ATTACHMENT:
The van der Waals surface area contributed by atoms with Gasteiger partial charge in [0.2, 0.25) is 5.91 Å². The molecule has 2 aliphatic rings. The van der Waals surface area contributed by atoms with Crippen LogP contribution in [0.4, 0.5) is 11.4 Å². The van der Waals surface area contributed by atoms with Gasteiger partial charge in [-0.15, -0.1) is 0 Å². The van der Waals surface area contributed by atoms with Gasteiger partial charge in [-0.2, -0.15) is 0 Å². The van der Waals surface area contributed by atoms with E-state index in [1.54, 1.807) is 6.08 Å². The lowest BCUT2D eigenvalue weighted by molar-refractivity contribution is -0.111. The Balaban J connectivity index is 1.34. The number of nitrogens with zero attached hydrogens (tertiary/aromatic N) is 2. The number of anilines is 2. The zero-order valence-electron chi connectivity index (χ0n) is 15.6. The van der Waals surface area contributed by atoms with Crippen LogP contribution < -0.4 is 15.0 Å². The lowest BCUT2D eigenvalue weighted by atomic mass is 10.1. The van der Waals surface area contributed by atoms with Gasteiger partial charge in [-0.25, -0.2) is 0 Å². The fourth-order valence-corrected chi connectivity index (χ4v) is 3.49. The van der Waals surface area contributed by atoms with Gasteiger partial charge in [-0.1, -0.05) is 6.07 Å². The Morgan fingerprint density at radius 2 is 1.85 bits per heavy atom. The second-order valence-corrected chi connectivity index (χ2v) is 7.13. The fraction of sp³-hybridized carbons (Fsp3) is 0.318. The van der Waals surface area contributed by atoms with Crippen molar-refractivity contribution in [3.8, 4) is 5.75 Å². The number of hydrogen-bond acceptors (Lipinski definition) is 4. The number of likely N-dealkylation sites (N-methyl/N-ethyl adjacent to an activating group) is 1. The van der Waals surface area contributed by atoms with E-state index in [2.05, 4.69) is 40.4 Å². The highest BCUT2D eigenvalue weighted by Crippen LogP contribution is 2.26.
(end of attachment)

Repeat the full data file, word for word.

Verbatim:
The van der Waals surface area contributed by atoms with Gasteiger partial charge in [0.2, 0.25) is 5.91 Å². The molecule has 2 aliphatic rings. The van der Waals surface area contributed by atoms with Crippen LogP contribution in [0.4, 0.5) is 11.4 Å². The van der Waals surface area contributed by atoms with Gasteiger partial charge in [-0.15, -0.1) is 0 Å². The van der Waals surface area contributed by atoms with Gasteiger partial charge in [-0.2, -0.15) is 0 Å². The van der Waals surface area contributed by atoms with E-state index in [1.54, 1.807) is 6.08 Å². The lowest BCUT2D eigenvalue weighted by molar-refractivity contribution is -0.111. The Balaban J connectivity index is 1.34. The number of nitrogens with zero attached hydrogens (tertiary/aromatic N) is 2. The number of anilines is 2. The zero-order valence-electron chi connectivity index (χ0n) is 15.6. The van der Waals surface area contributed by atoms with Crippen LogP contribution < -0.4 is 15.0 Å². The lowest BCUT2D eigenvalue weighted by atomic mass is 10.1. The van der Waals surface area contributed by atoms with Gasteiger partial charge in [-0.25, -0.2) is 0 Å². The fourth-order valence-corrected chi connectivity index (χ4v) is 3.49. The van der Waals surface area contributed by atoms with Gasteiger partial charge in [-0.1, -0.05) is 6.07 Å². The Morgan fingerprint density at radius 2 is 1.85 bits per heavy atom. The second-order valence-corrected chi connectivity index (χ2v) is 7.13. The fraction of sp³-hybridized carbons (Fsp3) is 0.318. The van der Waals surface area contributed by atoms with Crippen molar-refractivity contribution in [3.8, 4) is 5.75 Å². The number of hydrogen-bond acceptors (Lipinski definition) is 4. The number of likely N-dealkylation sites (N-methyl/N-ethyl adjacent to an activating group) is 1. The van der Waals surface area contributed by atoms with E-state index in [2.05, 4.69) is 40.4 Å². The highest BCUT2D eigenvalue weighted by Crippen LogP contribution is 2.26.